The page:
#1
Ive been playing 2 years pretty good can play most anything. Now my practice schedule is 1-2 hrs every day usually play scales and just practicing licks and stuff im having trouble with. Recently been trying to write riffs and stuff. I make up riffs but its not the kind of riffs i want to play or write. There just not the style or groove of riff i like to listen to. So my question is should i just stop practicing things like scales and licks etc. and just devote my 1-2 hour a day to just creating stuff and not practicing anything else, just creating. I know the kind of riffs i want to play but its just so hard to do. What should i do anything you think i should be practicing specifically or anything helpful please let me know. The style i like is rock and roll riff masters like slash, joe perry, jimmy page. Thanks
#2
I'd try to learn about the bigger picture. You make riffs, that's good, but are you actually aware of the harmony these riffs imply, for example?

Even if you don't have full chords, your song still has a harmonic progression of some kind (obviously does not apply to !ALL! music out there, but it does for 99%) and being aware of it helps tremendously. It's easier to add other instruments and organize the whole thing in a way that makes sense when you know how harmony works. You can develop your riffs into something more.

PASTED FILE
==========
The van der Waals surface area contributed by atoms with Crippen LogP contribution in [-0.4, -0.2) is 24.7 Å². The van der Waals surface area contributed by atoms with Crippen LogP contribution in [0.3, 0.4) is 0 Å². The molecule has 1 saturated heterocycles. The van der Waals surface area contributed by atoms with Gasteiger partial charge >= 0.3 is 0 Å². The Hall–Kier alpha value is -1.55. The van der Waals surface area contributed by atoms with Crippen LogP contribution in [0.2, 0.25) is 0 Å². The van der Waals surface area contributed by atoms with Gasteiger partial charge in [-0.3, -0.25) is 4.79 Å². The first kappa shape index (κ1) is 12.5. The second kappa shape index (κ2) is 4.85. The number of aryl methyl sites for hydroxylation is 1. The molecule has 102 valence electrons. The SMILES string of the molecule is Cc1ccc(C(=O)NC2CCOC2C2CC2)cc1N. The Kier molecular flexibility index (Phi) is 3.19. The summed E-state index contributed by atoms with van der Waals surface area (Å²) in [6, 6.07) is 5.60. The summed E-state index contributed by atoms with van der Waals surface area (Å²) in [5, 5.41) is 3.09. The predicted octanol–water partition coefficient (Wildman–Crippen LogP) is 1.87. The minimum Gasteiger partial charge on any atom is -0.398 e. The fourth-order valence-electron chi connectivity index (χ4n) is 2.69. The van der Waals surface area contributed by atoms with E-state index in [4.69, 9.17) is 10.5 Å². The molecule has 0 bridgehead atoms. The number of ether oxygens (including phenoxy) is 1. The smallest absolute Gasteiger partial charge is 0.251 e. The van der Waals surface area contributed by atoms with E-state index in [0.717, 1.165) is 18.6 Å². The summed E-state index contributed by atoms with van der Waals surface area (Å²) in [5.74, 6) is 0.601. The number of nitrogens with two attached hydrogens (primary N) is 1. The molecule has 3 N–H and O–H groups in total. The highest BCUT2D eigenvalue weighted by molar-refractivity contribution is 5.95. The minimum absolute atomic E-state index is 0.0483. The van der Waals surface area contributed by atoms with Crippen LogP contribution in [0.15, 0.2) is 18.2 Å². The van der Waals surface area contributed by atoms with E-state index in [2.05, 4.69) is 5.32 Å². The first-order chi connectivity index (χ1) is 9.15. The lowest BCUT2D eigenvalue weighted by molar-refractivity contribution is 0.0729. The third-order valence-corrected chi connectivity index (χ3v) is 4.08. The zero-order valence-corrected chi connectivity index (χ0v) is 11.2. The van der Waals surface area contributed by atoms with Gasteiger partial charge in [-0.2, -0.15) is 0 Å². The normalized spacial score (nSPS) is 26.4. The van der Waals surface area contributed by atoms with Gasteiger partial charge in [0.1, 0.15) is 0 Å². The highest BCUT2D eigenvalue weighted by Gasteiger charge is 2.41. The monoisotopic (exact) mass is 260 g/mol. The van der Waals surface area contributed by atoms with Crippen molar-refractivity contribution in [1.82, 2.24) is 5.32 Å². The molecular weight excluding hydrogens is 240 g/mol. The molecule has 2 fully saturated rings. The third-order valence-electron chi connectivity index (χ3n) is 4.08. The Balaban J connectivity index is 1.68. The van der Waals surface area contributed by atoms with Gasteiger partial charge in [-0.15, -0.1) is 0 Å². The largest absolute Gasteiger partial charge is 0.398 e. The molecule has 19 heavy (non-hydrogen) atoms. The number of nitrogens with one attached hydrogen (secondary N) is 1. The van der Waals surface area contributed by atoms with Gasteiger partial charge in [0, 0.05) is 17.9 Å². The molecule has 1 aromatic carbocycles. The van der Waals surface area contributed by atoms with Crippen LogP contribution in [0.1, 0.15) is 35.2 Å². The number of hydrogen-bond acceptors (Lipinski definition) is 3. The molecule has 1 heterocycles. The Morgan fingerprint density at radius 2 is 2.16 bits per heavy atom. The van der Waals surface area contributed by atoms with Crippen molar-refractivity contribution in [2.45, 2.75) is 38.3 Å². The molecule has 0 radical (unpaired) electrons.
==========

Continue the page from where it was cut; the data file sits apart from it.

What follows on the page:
So if you don't know how harmony and chord progressions work, I'd start from that.
Last edited by Elintasokas at Apr 6, 2015,
#3
Learn to play your favorite riffs.

Figure out what makes the riffs have the groove you are after. It has a lot to do with the rhythm and accents.

Learn stuff by ear. If you know what you are after but can't get it out, the problem is most of the time your ear. You need to be able to think in sound.
Quote by AlanHB
Just remember that there are no boring scales, just boring players.

Gear

Bach Stradivarius 37G
Charvel So Cal
Fender Dimension Bass
Hartke HyDrive 210c
Ibanez BL70
Laney VC30
Tokai TB48
Yamaha FG720S-12
Yamaha P115
#4
Quote by MaggaraMarine
Learn to play your favorite riffs.

Figure out what makes the riffs have the groove you are after. It has a lot to do with the rhythm and accents.

Learn stuff by ear. If you know what you are after but can't get it out, the problem is most of the time your ear. You need to be able to think in sound.


This. This. This.
#5
To me, if I were you, I'd start practicing making my own riffs, and then a song instead. I mean, if I can almost play anybody's song, then it's not challenging anymore, isn't it? So in order to grow, I would find something that is difficult to do, like what you mentioned - the riffs that you know you want to play but just difficult to do so. Then try to connect all the riffs into a song.

Just remember one thing - In anything that you wanna do, you gotta get uncomfortable in order to be comfortable

All the best!